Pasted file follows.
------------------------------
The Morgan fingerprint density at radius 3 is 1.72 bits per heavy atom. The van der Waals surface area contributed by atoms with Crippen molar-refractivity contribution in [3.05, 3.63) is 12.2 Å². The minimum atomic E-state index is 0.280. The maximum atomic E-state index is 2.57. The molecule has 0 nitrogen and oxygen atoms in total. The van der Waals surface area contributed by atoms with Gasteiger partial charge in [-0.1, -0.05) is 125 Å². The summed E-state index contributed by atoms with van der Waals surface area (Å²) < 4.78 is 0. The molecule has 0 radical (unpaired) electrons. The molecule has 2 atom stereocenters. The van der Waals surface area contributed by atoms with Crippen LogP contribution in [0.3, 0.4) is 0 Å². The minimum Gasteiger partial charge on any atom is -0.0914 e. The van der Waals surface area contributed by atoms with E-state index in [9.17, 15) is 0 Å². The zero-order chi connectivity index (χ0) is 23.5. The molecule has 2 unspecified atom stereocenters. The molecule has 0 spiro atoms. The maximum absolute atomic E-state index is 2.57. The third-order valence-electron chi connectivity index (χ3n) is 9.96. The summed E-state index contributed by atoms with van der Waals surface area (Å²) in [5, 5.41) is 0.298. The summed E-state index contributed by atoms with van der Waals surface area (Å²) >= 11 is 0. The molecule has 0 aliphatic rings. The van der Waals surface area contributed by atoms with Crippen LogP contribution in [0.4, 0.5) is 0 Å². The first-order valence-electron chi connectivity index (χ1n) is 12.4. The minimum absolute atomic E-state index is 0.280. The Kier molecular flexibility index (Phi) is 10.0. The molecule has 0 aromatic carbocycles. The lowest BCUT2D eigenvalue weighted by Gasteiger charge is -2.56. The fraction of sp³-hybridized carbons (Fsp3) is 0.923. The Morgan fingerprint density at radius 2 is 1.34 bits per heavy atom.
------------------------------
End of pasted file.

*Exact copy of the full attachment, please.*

The Morgan fingerprint density at radius 3 is 1.72 bits per heavy atom. The van der Waals surface area contributed by atoms with Crippen molar-refractivity contribution in [3.05, 3.63) is 12.2 Å². The minimum atomic E-state index is 0.280. The maximum atomic E-state index is 2.57. The molecule has 0 nitrogen and oxygen atoms in total. The van der Waals surface area contributed by atoms with Gasteiger partial charge in [-0.1, -0.05) is 125 Å². The summed E-state index contributed by atoms with van der Waals surface area (Å²) < 4.78 is 0. The molecule has 0 radical (unpaired) electrons. The molecule has 2 atom stereocenters. The van der Waals surface area contributed by atoms with Crippen LogP contribution in [0.3, 0.4) is 0 Å². The minimum Gasteiger partial charge on any atom is -0.0914 e. The van der Waals surface area contributed by atoms with E-state index in [9.17, 15) is 0 Å². The zero-order chi connectivity index (χ0) is 23.5. The molecule has 2 unspecified atom stereocenters. The molecule has 0 spiro atoms. The maximum absolute atomic E-state index is 2.57. The third-order valence-electron chi connectivity index (χ3n) is 9.96. The summed E-state index contributed by atoms with van der Waals surface area (Å²) in [5, 5.41) is 0.298. The summed E-state index contributed by atoms with van der Waals surface area (Å²) >= 11 is 0. The molecule has 0 aliphatic rings. The van der Waals surface area contributed by atoms with Crippen LogP contribution in [0.4, 0.5) is 0 Å². The first-order valence-electron chi connectivity index (χ1n) is 12.4. The minimum absolute atomic E-state index is 0.280. The Kier molecular flexibility index (Phi) is 10.0. The molecule has 0 aromatic carbocycles. The lowest BCUT2D eigenvalue weighted by Gasteiger charge is -2.56. The fraction of sp³-hybridized carbons (Fsp3) is 0.923. The Morgan fingerprint density at radius 2 is 1.34 bits per heavy atom.